Created in 1999 as the Dudley Film Festival, the Roxbury International Film Festival has become the primary outlet for enjoying independent films created by filmmakers of color that showcase their experiences. Since its inception, the festival has screened more than 450 films by or about people of color with a mission to support diverse filmmakers and provide an opportunity for audiences to view the works of these filmmakers and experience stories often overlooked in mainstream media.  The Roxbury International Film Festival takes place over 4 days, with workshops and film screenings at the Museum of Fine Arts Boston, Massachusetts College of Art, Wentworth Institute of Technology, Roxbury Center for the Arts at Hibernian Hall, and other locations throughout Boston. Some of you who attended the first Lowell Film Festival may remember that Roxbury Film Fest Executive Committee member Lisa Simmons was a part of our insightful panel of local film experts on day 2.

July 31-August 7, 2010
Woods Hole, Massachusetts

Officially the oldest film festival on Cape Cod and the Islands, the Woods Hole Film Festival is now in its eighteenth year and continues to bring the best in independent film to the quaint village of Woods Hole, Mass. Over eight days, the festival screens more than 100 films from around the world. The 2010 festival will include a screening of the Dixie Chicks documentary Shut Up and Sing by 2010 Filmmaker in Residence Barbara Kopple, a screening of The Human Face of Climate Change, a documentary about people all over the world who have been displaced by climatically induced environmental disasters, and a screening of the feature comedy One Too Many Mornings. A PDF link to the 2010 schedule is here.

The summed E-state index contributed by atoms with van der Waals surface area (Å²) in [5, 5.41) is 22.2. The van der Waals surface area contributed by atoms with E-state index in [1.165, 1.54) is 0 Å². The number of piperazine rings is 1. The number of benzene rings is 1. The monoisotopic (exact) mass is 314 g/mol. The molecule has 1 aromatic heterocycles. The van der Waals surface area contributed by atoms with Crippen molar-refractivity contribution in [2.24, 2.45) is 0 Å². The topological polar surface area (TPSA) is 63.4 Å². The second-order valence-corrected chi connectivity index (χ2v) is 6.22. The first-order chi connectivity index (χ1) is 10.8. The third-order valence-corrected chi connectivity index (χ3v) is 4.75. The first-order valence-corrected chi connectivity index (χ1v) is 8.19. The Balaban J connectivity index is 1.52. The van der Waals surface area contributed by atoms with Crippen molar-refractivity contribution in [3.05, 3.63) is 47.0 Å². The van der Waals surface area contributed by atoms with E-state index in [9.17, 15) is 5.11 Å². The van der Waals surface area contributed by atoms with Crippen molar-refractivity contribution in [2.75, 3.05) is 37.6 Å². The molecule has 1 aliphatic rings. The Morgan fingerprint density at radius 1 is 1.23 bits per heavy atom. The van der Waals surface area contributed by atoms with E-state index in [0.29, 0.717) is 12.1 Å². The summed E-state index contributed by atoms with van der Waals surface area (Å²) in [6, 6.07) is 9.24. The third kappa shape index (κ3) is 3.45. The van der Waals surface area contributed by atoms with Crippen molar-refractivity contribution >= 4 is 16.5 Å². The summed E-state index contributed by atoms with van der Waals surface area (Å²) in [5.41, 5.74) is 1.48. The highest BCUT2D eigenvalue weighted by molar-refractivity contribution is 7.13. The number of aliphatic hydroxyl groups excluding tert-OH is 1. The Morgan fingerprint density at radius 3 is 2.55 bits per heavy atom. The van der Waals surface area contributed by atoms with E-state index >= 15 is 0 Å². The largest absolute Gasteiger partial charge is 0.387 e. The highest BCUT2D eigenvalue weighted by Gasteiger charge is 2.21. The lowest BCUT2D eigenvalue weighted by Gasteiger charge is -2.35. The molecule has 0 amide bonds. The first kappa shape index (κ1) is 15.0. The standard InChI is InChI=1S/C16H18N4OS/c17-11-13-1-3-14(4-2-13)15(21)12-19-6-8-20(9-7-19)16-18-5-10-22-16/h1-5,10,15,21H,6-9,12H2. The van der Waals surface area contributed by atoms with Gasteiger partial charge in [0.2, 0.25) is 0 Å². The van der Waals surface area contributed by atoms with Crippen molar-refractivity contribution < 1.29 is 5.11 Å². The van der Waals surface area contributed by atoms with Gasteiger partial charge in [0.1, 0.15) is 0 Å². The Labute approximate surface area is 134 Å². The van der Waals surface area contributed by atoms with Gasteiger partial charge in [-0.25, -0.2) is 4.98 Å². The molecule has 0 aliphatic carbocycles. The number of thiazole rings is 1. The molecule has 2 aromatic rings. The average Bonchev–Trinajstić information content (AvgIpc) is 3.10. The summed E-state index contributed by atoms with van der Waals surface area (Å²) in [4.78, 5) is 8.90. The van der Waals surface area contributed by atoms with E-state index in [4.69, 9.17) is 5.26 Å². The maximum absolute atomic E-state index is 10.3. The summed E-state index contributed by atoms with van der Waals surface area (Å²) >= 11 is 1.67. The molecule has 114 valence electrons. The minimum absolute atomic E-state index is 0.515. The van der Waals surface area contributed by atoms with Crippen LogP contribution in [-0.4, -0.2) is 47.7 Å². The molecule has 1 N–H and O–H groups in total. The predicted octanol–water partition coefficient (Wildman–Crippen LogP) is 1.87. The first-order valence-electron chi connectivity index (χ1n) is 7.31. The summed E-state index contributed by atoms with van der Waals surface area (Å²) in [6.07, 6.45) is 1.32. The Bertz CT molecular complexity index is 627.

August 10-15, 2010
Providence, Rhode Island

Another favorite of the LFC, the Rhode Island International Film Festival is ranked as one of the top twelve film festivals in the United States. Now in its 14th year, the RIIF will screen between 175-200 films in 2010 selected from more than 4,000 submissions. One hundred percent of the festival schedule is created from these submissions, and no films are culled from other festivals, making the RIIF a truly dynamic event where regional audiences discover new film and new filmmakers whose work is often overlooked. This is truly an outstanding festival, and it’s only a short drive from anywhere in eastern Massachusetts. Don’t miss it!

September 9-12, 2010
Martha’s Vineyard, Massachusetts

Combining the laid back beach style of Martha’s Vineyard with the buzz and excitement of celebrating films from across the globe, the Martha’s Vineyard International Film Festival is four days filled with the best feature and short films from top-notch festivals such as Sundance, Berlin and Cannes, plus great evening events, provocative forums and live world music. The festival’s recurring theme is “Other Places,”  with the purpose of encouraging attendees to think broadly (about how huge the world of film is) and deeply (about the universal concerns and desires that unite all people). About 90% of all film selections are non-US productions, helping to fulfill the festival mission of promoting cross-cultural understanding through film. Best of all, you can’t beat the outstanding beaches for what little “downtime” you might have.